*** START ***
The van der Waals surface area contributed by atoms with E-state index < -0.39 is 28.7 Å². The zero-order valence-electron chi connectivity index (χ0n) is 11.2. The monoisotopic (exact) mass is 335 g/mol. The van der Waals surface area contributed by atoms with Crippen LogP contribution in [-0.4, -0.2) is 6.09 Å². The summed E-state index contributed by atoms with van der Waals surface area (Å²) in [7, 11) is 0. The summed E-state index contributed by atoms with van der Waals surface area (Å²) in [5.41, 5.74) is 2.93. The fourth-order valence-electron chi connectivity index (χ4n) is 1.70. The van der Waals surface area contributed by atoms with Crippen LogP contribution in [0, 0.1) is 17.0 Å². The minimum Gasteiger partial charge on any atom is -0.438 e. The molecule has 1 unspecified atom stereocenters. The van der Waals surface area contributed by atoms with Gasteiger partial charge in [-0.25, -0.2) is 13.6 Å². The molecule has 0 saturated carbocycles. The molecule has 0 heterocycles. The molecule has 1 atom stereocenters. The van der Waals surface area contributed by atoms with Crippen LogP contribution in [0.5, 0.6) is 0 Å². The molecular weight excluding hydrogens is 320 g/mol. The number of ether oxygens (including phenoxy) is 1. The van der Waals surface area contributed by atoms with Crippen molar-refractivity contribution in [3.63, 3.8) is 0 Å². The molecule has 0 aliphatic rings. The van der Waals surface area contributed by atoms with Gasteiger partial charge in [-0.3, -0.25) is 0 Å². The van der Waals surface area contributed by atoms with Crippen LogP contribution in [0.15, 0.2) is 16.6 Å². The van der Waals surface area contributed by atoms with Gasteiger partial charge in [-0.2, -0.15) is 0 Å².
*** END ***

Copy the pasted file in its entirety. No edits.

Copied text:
The van der Waals surface area contributed by atoms with E-state index < -0.39 is 28.7 Å². The zero-order valence-electron chi connectivity index (χ0n) is 11.2. The monoisotopic (exact) mass is 335 g/mol. The van der Waals surface area contributed by atoms with Crippen LogP contribution in [-0.4, -0.2) is 6.09 Å². The summed E-state index contributed by atoms with van der Waals surface area (Å²) in [7, 11) is 0. The summed E-state index contributed by atoms with van der Waals surface area (Å²) in [5.41, 5.74) is 2.93. The fourth-order valence-electron chi connectivity index (χ4n) is 1.70. The van der Waals surface area contributed by atoms with Crippen LogP contribution in [0, 0.1) is 17.0 Å². The minimum Gasteiger partial charge on any atom is -0.438 e. The molecule has 1 unspecified atom stereocenters. The van der Waals surface area contributed by atoms with Gasteiger partial charge in [-0.25, -0.2) is 13.6 Å². The molecule has 0 saturated carbocycles. The molecule has 0 heterocycles. The molecule has 1 atom stereocenters. The van der Waals surface area contributed by atoms with Crippen LogP contribution in [0.5, 0.6) is 0 Å². The molecular weight excluding hydrogens is 320 g/mol. The number of ether oxygens (including phenoxy) is 1. The van der Waals surface area contributed by atoms with Crippen molar-refractivity contribution in [3.63, 3.8) is 0 Å². The molecule has 0 aliphatic rings. The van der Waals surface area contributed by atoms with Gasteiger partial charge in [-0.3, -0.25) is 0 Å². The van der Waals surface area contributed by atoms with Crippen LogP contribution in [0.15, 0.2) is 16.6 Å². The van der Waals surface area contributed by atoms with Gasteiger partial charge in [-0.2, -0.15) is 0 Å².